It was also claimed that Pusztai's work was the first to use GM food in
feeding trials, and that scientists were failing to carry out basic safety
tests: feeding GM food to rats to study the impact.

'But that is exactly what we do do,' said Professor Nigel Poole of Zeneca,
the manufacturers of one of the few modified foods on sale in
supermarkets.

When we created puree made out of genetically modified tomatoes, the first
thing we did was to feed it to rats and then study the effects on their
bodies. It is utterly untrue to say we don't do such studies. People are
making up facts as they go along.'

Then there were the pictures of healthy rat stomachs and those damaged
because of GM food. 'Of course, they were damaged,' Poole said. 'They had
been eating lectins, which are poisonous. It's got nothing to do with
genetic modification.'

Unfortunately, the British public - distrustful of official assurances
after the mishandling of the BSE crisis - is in no mood to listen to
scientific 'reason'. Nor is the media. As far as most people are
concerned, Pusztai has been vindicated, all GM products are 'Frankenstein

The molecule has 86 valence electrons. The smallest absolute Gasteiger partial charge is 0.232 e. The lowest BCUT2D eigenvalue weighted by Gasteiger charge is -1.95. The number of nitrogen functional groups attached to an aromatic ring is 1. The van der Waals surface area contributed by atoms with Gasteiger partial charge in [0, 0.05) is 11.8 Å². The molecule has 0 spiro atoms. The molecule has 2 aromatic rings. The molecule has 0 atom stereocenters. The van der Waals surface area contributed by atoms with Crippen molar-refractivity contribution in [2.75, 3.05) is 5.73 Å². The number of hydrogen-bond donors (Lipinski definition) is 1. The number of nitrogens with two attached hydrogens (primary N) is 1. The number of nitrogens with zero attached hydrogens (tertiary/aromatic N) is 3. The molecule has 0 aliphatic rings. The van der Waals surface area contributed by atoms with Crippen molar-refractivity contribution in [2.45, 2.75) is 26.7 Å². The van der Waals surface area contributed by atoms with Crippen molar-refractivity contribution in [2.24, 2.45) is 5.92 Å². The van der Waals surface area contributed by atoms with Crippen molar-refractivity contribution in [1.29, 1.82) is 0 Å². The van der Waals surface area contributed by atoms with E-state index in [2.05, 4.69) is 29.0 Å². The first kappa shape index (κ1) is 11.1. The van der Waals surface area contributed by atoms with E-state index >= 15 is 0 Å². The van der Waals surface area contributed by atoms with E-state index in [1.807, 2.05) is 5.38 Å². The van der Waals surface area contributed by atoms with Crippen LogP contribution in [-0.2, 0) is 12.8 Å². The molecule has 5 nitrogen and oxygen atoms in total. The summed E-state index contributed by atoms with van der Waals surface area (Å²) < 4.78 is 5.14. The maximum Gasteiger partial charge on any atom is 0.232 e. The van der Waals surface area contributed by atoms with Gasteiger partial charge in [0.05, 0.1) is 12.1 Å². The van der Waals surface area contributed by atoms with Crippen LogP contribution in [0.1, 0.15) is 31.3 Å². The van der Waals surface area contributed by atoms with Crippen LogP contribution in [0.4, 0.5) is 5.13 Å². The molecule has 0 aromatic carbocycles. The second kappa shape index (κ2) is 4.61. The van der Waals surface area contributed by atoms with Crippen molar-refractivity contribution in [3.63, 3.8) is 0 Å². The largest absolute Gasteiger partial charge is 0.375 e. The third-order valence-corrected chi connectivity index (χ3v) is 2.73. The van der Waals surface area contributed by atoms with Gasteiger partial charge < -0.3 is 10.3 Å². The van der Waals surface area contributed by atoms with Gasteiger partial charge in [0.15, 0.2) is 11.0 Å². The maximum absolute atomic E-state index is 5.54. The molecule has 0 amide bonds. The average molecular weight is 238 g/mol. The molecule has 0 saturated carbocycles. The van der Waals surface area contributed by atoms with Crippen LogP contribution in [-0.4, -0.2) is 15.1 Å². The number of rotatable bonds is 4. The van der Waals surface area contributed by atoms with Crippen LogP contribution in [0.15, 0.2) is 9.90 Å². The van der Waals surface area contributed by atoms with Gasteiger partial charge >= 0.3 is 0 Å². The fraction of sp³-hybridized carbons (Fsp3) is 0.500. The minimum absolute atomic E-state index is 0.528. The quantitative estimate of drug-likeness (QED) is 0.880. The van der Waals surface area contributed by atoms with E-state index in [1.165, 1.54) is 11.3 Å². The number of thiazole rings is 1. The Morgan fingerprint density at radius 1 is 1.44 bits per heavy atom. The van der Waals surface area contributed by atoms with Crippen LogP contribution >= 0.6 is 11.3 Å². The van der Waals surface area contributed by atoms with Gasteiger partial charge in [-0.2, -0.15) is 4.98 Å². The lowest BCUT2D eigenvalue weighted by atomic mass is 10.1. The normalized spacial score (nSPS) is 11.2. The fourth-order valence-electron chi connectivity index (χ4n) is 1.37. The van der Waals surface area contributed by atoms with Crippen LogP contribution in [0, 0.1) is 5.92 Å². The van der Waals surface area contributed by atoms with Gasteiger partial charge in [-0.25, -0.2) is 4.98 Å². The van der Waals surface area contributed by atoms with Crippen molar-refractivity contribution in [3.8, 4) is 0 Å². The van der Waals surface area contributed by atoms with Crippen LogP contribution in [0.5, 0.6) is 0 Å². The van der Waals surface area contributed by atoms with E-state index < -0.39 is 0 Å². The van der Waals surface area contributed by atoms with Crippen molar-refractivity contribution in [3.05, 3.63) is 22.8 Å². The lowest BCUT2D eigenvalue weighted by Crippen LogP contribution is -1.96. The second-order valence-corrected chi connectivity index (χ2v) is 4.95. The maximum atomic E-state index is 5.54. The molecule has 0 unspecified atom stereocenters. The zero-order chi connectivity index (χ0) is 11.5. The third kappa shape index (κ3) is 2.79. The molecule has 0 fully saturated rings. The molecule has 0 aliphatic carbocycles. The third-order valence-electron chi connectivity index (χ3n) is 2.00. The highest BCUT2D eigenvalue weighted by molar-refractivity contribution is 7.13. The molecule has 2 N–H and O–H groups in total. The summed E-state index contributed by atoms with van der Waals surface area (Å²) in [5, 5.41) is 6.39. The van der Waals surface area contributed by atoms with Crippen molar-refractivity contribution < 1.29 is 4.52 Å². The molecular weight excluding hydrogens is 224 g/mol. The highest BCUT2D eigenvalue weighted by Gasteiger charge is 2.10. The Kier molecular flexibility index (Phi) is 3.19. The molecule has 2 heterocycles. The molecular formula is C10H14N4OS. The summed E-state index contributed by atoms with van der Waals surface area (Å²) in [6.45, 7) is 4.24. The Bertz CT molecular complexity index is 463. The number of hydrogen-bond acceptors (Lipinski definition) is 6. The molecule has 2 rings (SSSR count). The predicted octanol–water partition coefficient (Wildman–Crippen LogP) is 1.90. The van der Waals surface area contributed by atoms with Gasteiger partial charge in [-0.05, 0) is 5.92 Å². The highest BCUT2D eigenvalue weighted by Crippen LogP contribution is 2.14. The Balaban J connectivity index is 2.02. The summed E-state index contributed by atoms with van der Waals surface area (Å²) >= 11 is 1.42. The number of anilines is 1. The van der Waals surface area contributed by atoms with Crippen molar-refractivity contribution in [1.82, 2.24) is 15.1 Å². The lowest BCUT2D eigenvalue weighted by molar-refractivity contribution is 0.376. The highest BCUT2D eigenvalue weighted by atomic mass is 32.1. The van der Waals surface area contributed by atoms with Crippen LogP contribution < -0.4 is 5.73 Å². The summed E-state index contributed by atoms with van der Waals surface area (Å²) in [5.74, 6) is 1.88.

foods', and there should be a moratorium on the growing of gene crops - as
demanded by the '20 international scientists' who have backed Pusztai.

In making this last claim, the group is, in a sense, wasting its breath.
Given the hysteria unleashed, there is absolutely no chance that modified
crops will be grown commercially in this country for many years - though
some small, experimental trials have begun.

'There is only one application currently in the pipeline - from AgrEvo,
which would like to grow oilseed rape that can resist the use of the
herbicide glufosinate,' said Dr Phil Dale of the John Innes Centre in
Norwich.

'It will take years before they satisfy the regulatory process and pass
safety trials - if the company decides it is worthwhile proceeding, that
is.'

This leads us to the public's second major fear: that GM crops fitted with